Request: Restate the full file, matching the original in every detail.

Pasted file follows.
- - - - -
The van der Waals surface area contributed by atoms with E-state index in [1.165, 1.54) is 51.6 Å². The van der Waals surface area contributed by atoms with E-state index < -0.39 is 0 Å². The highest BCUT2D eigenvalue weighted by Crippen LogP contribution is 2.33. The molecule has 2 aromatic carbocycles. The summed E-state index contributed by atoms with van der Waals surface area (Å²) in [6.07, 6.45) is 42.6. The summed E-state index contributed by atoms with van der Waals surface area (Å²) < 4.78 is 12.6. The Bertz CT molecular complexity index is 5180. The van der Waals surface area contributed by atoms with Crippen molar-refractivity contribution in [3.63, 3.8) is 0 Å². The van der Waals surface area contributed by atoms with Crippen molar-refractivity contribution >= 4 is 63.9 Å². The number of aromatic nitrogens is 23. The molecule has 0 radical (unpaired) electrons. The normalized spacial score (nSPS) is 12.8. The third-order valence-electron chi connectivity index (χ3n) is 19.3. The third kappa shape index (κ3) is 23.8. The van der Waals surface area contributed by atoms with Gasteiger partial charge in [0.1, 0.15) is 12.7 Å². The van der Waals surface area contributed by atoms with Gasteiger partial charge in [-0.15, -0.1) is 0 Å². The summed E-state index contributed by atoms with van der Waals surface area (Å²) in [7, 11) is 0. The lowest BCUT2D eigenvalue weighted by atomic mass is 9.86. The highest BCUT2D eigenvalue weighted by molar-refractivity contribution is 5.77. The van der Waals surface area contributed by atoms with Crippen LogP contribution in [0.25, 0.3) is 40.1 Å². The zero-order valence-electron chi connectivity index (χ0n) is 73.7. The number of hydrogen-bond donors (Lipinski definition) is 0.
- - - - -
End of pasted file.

The van der Waals surface area contributed by atoms with E-state index in [1.165, 1.54) is 51.6 Å². The van der Waals surface area contributed by atoms with E-state index < -0.39 is 0 Å². The highest BCUT2D eigenvalue weighted by Crippen LogP contribution is 2.33. The molecule has 2 aromatic carbocycles. The summed E-state index contributed by atoms with van der Waals surface area (Å²) in [6.07, 6.45) is 42.6. The summed E-state index contributed by atoms with van der Waals surface area (Å²) < 4.78 is 12.6. The Bertz CT molecular complexity index is 5180. The van der Waals surface area contributed by atoms with Crippen molar-refractivity contribution in [3.63, 3.8) is 0 Å². The van der Waals surface area contributed by atoms with Crippen molar-refractivity contribution >= 4 is 63.9 Å². The number of aromatic nitrogens is 23. The molecule has 0 radical (unpaired) electrons. The normalized spacial score (nSPS) is 12.8. The third-order valence-electron chi connectivity index (χ3n) is 19.3. The third kappa shape index (κ3) is 23.8. The van der Waals surface area contributed by atoms with Gasteiger partial charge in [0.1, 0.15) is 12.7 Å². The van der Waals surface area contributed by atoms with Gasteiger partial charge in [-0.15, -0.1) is 0 Å². The summed E-state index contributed by atoms with van der Waals surface area (Å²) in [7, 11) is 0. The lowest BCUT2D eigenvalue weighted by atomic mass is 9.86. The highest BCUT2D eigenvalue weighted by molar-refractivity contribution is 5.77. The van der Waals surface area contributed by atoms with Crippen LogP contribution in [0.25, 0.3) is 40.1 Å². The zero-order valence-electron chi connectivity index (χ0n) is 73.7. The number of hydrogen-bond donors (Lipinski definition) is 0.